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Morning Briefing Strap Line
Fri 19th Jan 2018 - Friday Opinion
Subjects: Social capital – fuel or fight, building a solid foundation for the sector's next generation and unexpected insights from England Rugby
Authors: Emma Woods, David Sheen and Ann Elliott

Social capital – fuel or fight by Emma Woods

There is much talk about how the changing digital landscape is affecting how we market to consumers. Much less is said about how these new channels are driving a fundamental shift in emotions and motivations in young adults – the consumers and future consumers of most of our brands.

Yet we are witnessing a new addiction – an addiction to curating life through the lens of one’s peer group and urgency among young adults to accumulate social capital. Addiction brings highs in the form of “likes” but – crucially – also the lows of anxiety and self-doubt.

Here, I share some research Wagamama undertook with ethnography agency Canvas8 and ask: Should marketers seek to fuel social capital for our consumers or do we have a responsibility to consider its potentially negative impact on well-being and try to fight it?

What we have been up to and why?
Wagamama is a restaurant brand that was inspired by the Japanese view that warming bowls of ramen nourish body and soul. Pretty simple – so why the need for research? Well, for all its simplicity, Wagamama’s is a pretty bold brand claim, and to be sure we continued to deliver on our promise, we needed to understand what form of emotional nourishment today’s young consumers really needed.

What did we do?
We performed the often-overlooked marketing trick of walking in our consumers’ shoes. We spent three months talking to youth experts, then talked to young consumers and took them out to eat. A very bright 22-year-old in my team “reverse mentored” me – sharing her life for six weeks. Finally, in a Big Brother-style social experiment, we observed small groups of friends chatting on dinner dates. As the research unfolded, five key observations unnerved me:

1. Living for now by experiencing more: We knew experiences had become modern talking points and also the building blocks of social capital – we just hadn’t realised how significant the phenomenon had become. Generation Ys in the UK spend £419.5m a month on live experiences or events. And 78% say they would rather spend their money on a desirable experience than on a desirable object. Entering adulthood later, they seek to make the most of their youth and this means experiencing more and sharing it rather than aspiring to the traditional symbols of adulthood – so travelling is more important than getting on the property ladder.

They also don’t want to be left out – 73% say the fear of missing out drives their search for new experiences: “For me, the strongest indicator of how happy I’m going to be is how great my experiences have been over the past few months. It’s not about what I’ve bought, what I’m wearing or how many things I have in my house. It’s going to be about how many memories I’ve made. Did I do something different? Did I do something new? Something weird? Something worth talking about?”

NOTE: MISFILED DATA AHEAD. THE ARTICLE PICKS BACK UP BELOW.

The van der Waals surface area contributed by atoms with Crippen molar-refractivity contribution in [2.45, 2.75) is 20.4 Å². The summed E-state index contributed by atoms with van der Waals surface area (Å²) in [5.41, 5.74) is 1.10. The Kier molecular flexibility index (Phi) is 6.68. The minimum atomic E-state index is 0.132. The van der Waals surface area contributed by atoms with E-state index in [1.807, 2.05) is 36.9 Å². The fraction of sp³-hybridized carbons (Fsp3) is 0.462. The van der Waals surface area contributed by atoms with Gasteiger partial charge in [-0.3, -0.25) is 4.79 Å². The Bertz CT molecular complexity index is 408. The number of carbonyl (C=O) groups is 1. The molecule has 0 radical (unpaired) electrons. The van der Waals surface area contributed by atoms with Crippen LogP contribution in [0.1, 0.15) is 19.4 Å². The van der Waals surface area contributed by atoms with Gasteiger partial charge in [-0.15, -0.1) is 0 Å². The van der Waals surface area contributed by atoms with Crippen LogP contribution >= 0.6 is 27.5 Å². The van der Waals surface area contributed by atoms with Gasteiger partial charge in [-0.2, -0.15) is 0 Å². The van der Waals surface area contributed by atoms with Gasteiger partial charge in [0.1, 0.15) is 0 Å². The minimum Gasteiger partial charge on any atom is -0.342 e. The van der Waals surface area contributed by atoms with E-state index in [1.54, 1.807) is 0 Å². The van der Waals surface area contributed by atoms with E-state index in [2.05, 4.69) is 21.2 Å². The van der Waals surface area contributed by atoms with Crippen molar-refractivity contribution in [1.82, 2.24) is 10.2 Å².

Social capital needs stoking – and experiences are the fuel of choice.

2. They are ‘always on’ – being busy is an aspirational status symbol: Filling every moment of life is seen as a way to grow and develop so they see it as a responsibility to engage all the time even starting up part-time businesses when in full-time employment: “I am young, I have no family responsibility, so it is really important I use this opportunity to be busy and active and do as many things as I can so I don’t have any regrets when I can’t.”

We were struck by how purposeful this busyness was – being busy is a badge of honour. Yet an always-on approach to life takes its toll, leaving little time to relax and recuperate.

3. They stand up for what they believe in and expect: Generation Y shares a sense of responsibility towards the world and its problems. They see themselves as global citizens, aware of the world’s issues and enabled by technology to get involved from afar. The causes they connect with help define them and they look for businesses and brands to stand alongside them and take action. Talking the same values is no longer enough for brands – brands need to do something.

By this point – if you are like me – you should feel exhausted on behalf of our young consumers by their constant juggling of “choreographed wonderfulness” and the need to be a campaigning individual. It’s probably no surprise then that the final two observations felt a bit of a kick back to this pressure.

4. The intention-action gap means they don’t always do what they aspire to: While Generation Y’s need for experience is all-encompassing, we were surprised at how often they would talk about wanting to do this or that new latest thing, which would look great on Instagram – only for them to end up in familiar haunts where they wouldn’t feel the pressure to post as it was just an ordinary moment catching up with friends.